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Kibra Is a Regulator of the Salvador/Warts/Hippo Signaling Network

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      Summary

      The Salvador (Sav)/Warts (Wts)/Hippo (Hpo) (SWH) network controls tissue growth by inhibiting cell proliferation and promoting apoptosis. The core of the pathway consists of a MST and LATS family kinase cascade that ultimately phosphorylates and inactivates the YAP/Yorkie (Yki) transcription coactivator. The FERM domain proteins Merlin (Mer) and Expanded (Ex) represent one mode of upstream regulation controlling pathway activity. Here, we identify Kibra as a member of the SWH network. Kibra, which colocalizes and associates with Mer and Ex, also promotes the Mer/Ex association. Furthermore, the Kibra/Mer association is conserved in human cells. Finally, Kibra complexes with Wts and kibra depletion in tissue culture cells induces a marked reduction in Yki phosphorylation without affecting the Yki/Wts interaction. We suggest that Kibra is part of an apical scaffold that promotes SWH pathway activity.

      Highlights

      ► The Salvador/Hippo/Warts network restricts tissue size ► We identify the scaffold protein Kibra as a SWH upstream regulator ► Kibra promotes SWH activity by complexing with multiple pathway members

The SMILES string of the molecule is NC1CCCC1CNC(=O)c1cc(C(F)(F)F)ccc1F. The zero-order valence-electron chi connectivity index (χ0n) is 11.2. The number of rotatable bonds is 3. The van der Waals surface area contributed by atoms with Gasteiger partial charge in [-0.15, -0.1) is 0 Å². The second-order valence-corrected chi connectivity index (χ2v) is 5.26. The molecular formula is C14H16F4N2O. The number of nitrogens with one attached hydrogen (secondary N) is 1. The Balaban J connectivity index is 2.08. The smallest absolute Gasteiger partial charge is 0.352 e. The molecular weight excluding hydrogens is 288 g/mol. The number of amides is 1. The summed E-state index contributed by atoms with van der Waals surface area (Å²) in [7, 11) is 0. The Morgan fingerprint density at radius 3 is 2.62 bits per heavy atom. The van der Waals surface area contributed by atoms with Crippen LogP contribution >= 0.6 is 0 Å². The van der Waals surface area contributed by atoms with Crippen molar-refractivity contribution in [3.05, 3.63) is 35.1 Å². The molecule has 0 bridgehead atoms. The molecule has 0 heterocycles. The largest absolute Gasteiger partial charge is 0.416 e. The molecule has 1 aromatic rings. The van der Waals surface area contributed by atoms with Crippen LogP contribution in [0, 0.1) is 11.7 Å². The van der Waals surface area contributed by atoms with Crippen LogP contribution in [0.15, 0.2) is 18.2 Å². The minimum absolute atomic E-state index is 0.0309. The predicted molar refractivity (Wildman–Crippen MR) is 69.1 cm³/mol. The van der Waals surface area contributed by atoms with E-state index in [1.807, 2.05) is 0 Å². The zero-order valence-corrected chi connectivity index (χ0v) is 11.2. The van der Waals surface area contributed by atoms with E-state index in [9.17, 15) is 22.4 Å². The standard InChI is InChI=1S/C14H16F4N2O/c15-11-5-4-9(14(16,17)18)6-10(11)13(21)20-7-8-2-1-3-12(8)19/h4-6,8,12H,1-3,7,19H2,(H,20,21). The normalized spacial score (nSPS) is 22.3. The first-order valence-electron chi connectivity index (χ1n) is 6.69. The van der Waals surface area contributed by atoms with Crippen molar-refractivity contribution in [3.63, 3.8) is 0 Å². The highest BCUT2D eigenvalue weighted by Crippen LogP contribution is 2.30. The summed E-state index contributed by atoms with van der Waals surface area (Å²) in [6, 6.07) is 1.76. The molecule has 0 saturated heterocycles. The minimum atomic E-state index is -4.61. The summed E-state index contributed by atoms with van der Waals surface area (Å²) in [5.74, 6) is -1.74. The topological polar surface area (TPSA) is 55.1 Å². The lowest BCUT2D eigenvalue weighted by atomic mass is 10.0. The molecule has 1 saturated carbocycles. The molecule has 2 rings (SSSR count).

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      Most cited references 35

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      A genome-wide transgenic RNAi library for conditional gene inactivation in Drosophila.

      Forward genetic screens in model organisms have provided important insights into numerous aspects of development, physiology and pathology. With the availability of complete genome sequences and the introduction of RNA-mediated gene interference (RNAi), systematic reverse genetic screens are now also possible. Until now, such genome-wide RNAi screens have mostly been restricted to cultured cells and ubiquitous gene inactivation in Caenorhabditis elegans. This powerful approach has not yet been applied in a tissue-specific manner. Here we report the generation and validation of a genome-wide library of Drosophila melanogaster RNAi transgenes, enabling the conditional inactivation of gene function in specific tissues of the intact organism. Our RNAi transgenes consist of short gene fragments cloned as inverted repeats and expressed using the binary GAL4/UAS system. We generated 22,270 transgenic lines, covering 88% of the predicted protein-coding genes in the Drosophila genome. Molecular and phenotypic assays indicate that the majority of these transgenes are functional. Our transgenic RNAi library thus opens up the prospect of systematically analysing gene functions in any tissue and at any stage of the Drosophila lifespan.
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        Mosaic analysis with a repressible cell marker for studies of gene function in neuronal morphogenesis.